Suicide Squad vs. The Suicide Squad
Suicide Squad (2016) vs. The Suicide Squad (2021) 2-in-1 review
Released in 2016, Suicide Squad follows a team of dangerous criminals who are sent on a mission to save the world in order to reduce their sentence. They may be bad on the outside and have bombs in their heads should they try to run, but they are the world’s only hope… Five years later, The Suicide Squad is a sequel/reboot following a team of dangerous criminals who are sent on a mission to save the world in order to reduce their sentence. They may be bad on the outside and have bombs in their heads should they try to run, but they are the world’s only hope…
Today, instead of a straightforward review of the 2021 film (which we will cover shortly), we decided to pit the two films against each other. Why? Because when the original film came out, I initially liked it. Despite some drawbacks that became VERY prevalent on a second viewing, I thought the film was an overall entertaining experience. Could this be a chance to redeem myself? Well now we have something to directly compare it to! And you know what, I don’t think it’s that much better! So having stated something so controversial, let’s dive in! Oh SPOILERS by the way. It won’t be all spoilers, and I’ll mark the heavier stuff, but there will be some mild spoilers throughout.
As expressed previously, both stories, when you boil them down, follow a team of not-quite-so do-gooders who end up having to work together to save the world. In the 2016 film, that threat is an ancient evil known as Enchantress, who wants to use a blue sky beam to spread her evil faceless army to- do something I don’t really know. But it’s gonna be bad! The 2021 film sees the threat come from outer space in the form of Starro the Conqueror, a giant alien starfish who could end up taking over the world through though his faceless evil army controlled by thousands of tiny starfish. Looking at just the baseline though, the 2021 film is much bolder when it comes to the oddball story that Task Force X deserves. Easy point to the giant starfish over the blue sky beam. Suicide Squad: 0; The Suicide Squad: 1.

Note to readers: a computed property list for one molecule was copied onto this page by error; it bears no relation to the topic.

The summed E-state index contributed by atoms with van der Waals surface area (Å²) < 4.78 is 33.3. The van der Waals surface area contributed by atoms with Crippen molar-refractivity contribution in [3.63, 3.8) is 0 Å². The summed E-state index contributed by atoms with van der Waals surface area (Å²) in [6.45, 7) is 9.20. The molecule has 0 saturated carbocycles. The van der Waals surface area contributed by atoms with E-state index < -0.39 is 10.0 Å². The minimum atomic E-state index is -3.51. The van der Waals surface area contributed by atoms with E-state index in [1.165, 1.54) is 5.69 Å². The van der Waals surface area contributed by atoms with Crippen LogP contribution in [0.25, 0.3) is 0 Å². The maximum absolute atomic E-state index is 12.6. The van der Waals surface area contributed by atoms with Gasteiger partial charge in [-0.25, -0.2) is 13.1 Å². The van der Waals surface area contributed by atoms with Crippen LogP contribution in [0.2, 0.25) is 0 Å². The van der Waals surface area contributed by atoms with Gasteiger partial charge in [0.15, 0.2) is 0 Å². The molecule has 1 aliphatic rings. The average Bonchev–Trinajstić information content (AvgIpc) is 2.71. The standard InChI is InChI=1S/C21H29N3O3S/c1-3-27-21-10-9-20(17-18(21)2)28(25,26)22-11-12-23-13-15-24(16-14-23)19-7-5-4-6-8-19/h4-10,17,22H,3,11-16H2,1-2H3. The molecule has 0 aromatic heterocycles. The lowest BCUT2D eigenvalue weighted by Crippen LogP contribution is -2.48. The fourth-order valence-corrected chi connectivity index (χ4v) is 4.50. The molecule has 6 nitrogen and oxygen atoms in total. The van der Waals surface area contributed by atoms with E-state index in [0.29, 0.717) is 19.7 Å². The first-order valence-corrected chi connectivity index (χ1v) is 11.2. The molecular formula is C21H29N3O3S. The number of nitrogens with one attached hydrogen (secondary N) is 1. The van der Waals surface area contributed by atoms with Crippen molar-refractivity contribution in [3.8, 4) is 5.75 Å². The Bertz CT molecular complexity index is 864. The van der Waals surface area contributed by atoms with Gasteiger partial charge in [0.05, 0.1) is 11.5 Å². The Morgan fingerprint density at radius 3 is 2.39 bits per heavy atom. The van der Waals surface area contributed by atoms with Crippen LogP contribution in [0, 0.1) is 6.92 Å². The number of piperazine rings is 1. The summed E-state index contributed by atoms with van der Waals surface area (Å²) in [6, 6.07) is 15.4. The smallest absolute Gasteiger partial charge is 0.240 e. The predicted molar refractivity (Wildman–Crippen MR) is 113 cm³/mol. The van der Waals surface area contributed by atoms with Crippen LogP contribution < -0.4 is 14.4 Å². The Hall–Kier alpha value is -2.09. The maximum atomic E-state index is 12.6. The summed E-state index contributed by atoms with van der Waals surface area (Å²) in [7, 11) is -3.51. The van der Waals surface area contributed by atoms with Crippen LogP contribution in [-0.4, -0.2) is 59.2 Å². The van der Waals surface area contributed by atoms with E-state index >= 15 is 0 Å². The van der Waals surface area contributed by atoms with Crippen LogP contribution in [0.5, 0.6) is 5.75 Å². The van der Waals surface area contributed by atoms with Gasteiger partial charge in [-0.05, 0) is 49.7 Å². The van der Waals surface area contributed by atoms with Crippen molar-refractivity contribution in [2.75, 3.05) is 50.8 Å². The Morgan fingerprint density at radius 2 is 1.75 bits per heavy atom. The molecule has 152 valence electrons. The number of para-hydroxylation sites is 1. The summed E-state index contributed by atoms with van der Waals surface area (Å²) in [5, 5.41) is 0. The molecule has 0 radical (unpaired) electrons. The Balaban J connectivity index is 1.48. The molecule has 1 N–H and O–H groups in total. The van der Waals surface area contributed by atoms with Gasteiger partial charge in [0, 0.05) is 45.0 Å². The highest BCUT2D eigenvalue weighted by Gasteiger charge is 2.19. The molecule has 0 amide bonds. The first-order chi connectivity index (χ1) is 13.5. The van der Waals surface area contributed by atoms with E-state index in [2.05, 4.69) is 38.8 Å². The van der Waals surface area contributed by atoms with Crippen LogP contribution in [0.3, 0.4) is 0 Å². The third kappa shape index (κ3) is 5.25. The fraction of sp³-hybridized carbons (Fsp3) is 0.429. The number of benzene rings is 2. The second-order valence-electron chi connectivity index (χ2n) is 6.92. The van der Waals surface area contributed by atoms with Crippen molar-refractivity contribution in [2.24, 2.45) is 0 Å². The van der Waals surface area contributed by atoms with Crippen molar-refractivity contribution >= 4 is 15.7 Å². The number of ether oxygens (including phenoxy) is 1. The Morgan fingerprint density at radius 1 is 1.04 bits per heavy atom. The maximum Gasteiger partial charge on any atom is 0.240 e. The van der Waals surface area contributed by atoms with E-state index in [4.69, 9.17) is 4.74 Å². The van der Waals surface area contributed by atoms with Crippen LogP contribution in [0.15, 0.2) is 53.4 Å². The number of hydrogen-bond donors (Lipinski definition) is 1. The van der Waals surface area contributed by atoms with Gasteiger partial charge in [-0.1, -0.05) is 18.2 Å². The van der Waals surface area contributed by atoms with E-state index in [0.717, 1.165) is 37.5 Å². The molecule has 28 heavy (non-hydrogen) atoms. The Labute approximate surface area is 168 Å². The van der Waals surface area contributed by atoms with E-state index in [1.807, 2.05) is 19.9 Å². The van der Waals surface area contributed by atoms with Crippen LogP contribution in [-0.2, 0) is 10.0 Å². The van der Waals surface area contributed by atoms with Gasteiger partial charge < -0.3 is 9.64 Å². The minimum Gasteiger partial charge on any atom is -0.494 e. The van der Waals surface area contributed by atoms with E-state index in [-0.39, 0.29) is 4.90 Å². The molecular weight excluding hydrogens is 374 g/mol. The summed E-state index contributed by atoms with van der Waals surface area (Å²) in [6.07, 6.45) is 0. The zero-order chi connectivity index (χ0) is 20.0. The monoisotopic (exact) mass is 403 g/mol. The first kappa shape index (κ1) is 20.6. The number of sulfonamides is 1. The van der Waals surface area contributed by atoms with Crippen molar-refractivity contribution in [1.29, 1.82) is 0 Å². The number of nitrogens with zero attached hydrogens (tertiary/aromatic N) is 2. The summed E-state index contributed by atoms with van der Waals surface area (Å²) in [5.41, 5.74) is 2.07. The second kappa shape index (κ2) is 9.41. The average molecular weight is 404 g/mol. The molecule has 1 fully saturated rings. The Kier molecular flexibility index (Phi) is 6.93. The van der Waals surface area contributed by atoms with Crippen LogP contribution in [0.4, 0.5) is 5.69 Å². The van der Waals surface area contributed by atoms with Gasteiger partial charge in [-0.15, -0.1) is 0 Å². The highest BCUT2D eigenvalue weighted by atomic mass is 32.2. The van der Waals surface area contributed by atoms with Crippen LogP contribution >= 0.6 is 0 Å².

On Team Ayer, we have Deadshot, a skilled assassin motivated to prove to his daughter that he isn’t an awful person, Harley Quinn, the insane kinda not really ex-girlfriend of Batman villain The Joker, Killer Croc, a large man-eater with a heart, Katana, an arguably good person with very specific abilities surrounding the powers of her weapon thanks to her tragic backstory, Diablo, a mild-mannered man who can manipulate fire, Boomerang, a mouthy expert in, well, boomerangs, and their team leader Rick Flag, a soldier with a personal connection to the mission. We also have Amanda Waller, the temperamental head of the prison who gives the titular team their mission, The Joker, who just kinda shows up to make life harder for everyone trying to get Harley Quinn back, and a few others who either don’t matter or are there to die.
On Team Gunn, we have Bloodsport, a skilled assassin also motivated by his daughter, Harley Quinn, the insane definitely ex-girlfriend of Batman villain The Joker, King Shark, a large man-eater with a heart, Ratcatcher 2, an arguably good person with very specific abilities surrounding the powers of her weapon thanks to her tragic backstory, Polka-Dot Man, a mild-mannered man who can manipulate projectile polka-dots, Peacemaker, a mouthy expert in anything that can be used as a weapon, and their team leader Rick Flag, a soldier with a personal connection to the mission. We also have Amanda Waller again, the even more temperamental head of the prison who gives the titular team their mission, Thinker, who is less of a hero and more the guy responsible for helping cause a giant starfish to destroy the world, and a few others who either don’t matter or are there to die.
So, like the same cast… See this is why I’m writing this, because as lousy as the first film is, it obviously had the right formula; it just made it wrong. That said, the 2021 film didn’t try to sell the bond between the characters as something more than it was. Sure characters like Ratcatcher 2 and King Shark have a surprisingly sincere bond, but it never feels forces. The original film ends with Diablo pulling out the word ‘family’ after working with these guys for maybe a day? Yeah I don’t think so. Sure the second film has an edge by featuring already established characters too, which means we have more of an emotional connection to them. But that made some of the bold (and often upsetting) choices even more worthy of the point. Suicide Squad: 0; The Suicide Squad: 2.